The key idea is that once \(A\) is sorted, the algorithm initializes two pointers, one starting at the beginning (\(p_s\)) and the other at the end (\(p_e\)) of the array, respectively. It continues by looking at the sum of the two elements pointed by the two pointers and moving one of the two at each step using the following logic:

if \(a[p_s]+a[p_e] = T\) a solution has been found. The algorithm returns true.

if \(a[p_s]+a[p_e] > T\), \(p_e=p_e-1\). The right pointer is moved to the left. Moving \(p_e\) to the left has the effect of making the sum of the values pointed by the two pointers smaller (this has an effect at the next iteration).

if \(a[p_s]+a[p_e] < T\), \(p_s=p_s+1\). The right end pointer is moved to the left. Moving \(p_s\) to the right has the effect of making the sum of the values pointed by the two pointers larger.

Listing [list:two_number_sum_two_pointers] shows an implementation of the idea above. Notice that compared to the solution using the binary search, this one is shorter and simpler to write. Moreover, it does not use library functions.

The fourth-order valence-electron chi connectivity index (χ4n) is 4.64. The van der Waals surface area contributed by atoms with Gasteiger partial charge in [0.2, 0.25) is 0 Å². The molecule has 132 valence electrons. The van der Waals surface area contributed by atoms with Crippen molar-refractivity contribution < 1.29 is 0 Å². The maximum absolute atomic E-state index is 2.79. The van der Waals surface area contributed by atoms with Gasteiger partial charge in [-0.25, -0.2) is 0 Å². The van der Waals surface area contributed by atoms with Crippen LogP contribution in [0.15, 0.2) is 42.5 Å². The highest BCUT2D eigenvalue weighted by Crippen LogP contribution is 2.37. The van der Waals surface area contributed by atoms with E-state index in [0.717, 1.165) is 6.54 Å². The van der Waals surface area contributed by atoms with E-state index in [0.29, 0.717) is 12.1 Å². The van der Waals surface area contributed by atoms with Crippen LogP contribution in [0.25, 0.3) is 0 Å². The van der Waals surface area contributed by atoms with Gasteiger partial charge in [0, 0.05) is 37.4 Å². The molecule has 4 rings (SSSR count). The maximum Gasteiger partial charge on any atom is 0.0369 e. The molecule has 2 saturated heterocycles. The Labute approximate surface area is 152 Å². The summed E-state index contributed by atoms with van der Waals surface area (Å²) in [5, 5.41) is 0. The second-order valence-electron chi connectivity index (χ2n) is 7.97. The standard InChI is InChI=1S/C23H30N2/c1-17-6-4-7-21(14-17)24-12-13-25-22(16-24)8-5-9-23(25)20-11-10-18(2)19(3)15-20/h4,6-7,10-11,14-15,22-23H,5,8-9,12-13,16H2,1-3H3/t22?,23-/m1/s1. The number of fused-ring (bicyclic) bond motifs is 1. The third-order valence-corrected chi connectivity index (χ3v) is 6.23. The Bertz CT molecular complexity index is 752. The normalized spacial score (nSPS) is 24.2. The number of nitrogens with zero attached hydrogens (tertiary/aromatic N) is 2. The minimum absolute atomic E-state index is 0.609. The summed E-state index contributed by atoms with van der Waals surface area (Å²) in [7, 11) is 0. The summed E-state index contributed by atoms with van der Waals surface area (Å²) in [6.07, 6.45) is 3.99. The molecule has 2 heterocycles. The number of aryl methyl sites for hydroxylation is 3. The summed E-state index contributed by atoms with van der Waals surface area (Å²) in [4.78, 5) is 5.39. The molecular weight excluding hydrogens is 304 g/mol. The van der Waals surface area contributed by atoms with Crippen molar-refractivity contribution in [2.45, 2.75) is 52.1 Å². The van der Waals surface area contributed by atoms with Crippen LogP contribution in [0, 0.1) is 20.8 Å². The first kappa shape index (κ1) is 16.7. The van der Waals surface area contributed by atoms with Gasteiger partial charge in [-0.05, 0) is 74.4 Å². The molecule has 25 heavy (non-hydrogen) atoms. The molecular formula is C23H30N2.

Listing 4: C++ solution of the two number sum problem with the two pointers tecnique.

```
bool two_numers_sum_two_pointers(const std::vector<int> &A, const int T)
{
int s = 0, e = A.size() - 1;
while (s < e)
{
const int sum = A[s] + A[e];
if (sum < T)
++;
selse if (sum > T)
--;
eelse
return true;
}
return false;
}
```

Despite the overall time complexity is still \(O(n log(n))\), this solution is likely to be faster than the one using binary search, mostly due to the fact that the array is scanned linearly (which makes caches happier) by the two pointers and not in a scattered way as in the case of binary search.

## Common Variations

### Four numbers sum problem

### Problem statement

Write a function that takes four arrays of integers, \(A,B,C,D\) and a integer \(T\), and returns how many distinct tuple \((i,j,k,l)\) where exist such that \(A_i+B_j+C_k+D_l = Y\).

Given:

\(A=\{1,2\}\),

\(B=\{-2,-1\}\),

\(C=\{-1,2\}\),

\(D=\{0,2\}\), and

\(T = 0\)

The answer is \(2\) because the only two valid tuples are:

\((0,0,0,1)\): \(A_0 + B_0 + C_0 + D_1 = 1 + (-2) + (-1) + 2 = T = 0\)